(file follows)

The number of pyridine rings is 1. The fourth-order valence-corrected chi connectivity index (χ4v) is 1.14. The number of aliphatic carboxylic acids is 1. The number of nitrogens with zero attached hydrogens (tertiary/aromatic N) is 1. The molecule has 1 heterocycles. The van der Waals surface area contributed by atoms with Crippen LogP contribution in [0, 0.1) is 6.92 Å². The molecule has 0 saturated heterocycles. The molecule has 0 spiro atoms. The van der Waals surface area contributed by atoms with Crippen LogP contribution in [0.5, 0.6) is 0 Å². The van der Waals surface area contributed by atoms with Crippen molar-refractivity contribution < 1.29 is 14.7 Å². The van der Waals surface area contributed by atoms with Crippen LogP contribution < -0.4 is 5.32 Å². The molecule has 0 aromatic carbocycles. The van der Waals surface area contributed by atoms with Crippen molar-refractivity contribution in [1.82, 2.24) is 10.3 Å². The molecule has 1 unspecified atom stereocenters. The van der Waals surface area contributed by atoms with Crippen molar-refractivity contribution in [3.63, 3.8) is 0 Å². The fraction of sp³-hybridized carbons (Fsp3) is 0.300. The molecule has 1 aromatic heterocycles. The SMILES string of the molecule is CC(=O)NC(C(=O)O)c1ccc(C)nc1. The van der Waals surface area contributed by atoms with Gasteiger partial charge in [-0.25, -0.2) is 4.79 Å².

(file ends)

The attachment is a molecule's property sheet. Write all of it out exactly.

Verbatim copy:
The number of pyridine rings is 1. The fourth-order valence-corrected chi connectivity index (χ4v) is 1.14. The number of aliphatic carboxylic acids is 1. The number of nitrogens with zero attached hydrogens (tertiary/aromatic N) is 1. The molecule has 1 heterocycles. The van der Waals surface area contributed by atoms with Crippen LogP contribution in [0, 0.1) is 6.92 Å². The molecule has 0 saturated heterocycles. The molecule has 0 spiro atoms. The van der Waals surface area contributed by atoms with Crippen LogP contribution in [0.5, 0.6) is 0 Å². The van der Waals surface area contributed by atoms with Crippen molar-refractivity contribution < 1.29 is 14.7 Å². The van der Waals surface area contributed by atoms with Crippen LogP contribution < -0.4 is 5.32 Å². The molecule has 0 aromatic carbocycles. The van der Waals surface area contributed by atoms with Crippen molar-refractivity contribution in [1.82, 2.24) is 10.3 Å². The molecule has 1 unspecified atom stereocenters. The van der Waals surface area contributed by atoms with Crippen molar-refractivity contribution in [3.63, 3.8) is 0 Å². The fraction of sp³-hybridized carbons (Fsp3) is 0.300. The molecule has 1 aromatic heterocycles. The SMILES string of the molecule is CC(=O)NC(C(=O)O)c1ccc(C)nc1. The van der Waals surface area contributed by atoms with Gasteiger partial charge in [-0.25, -0.2) is 4.79 Å².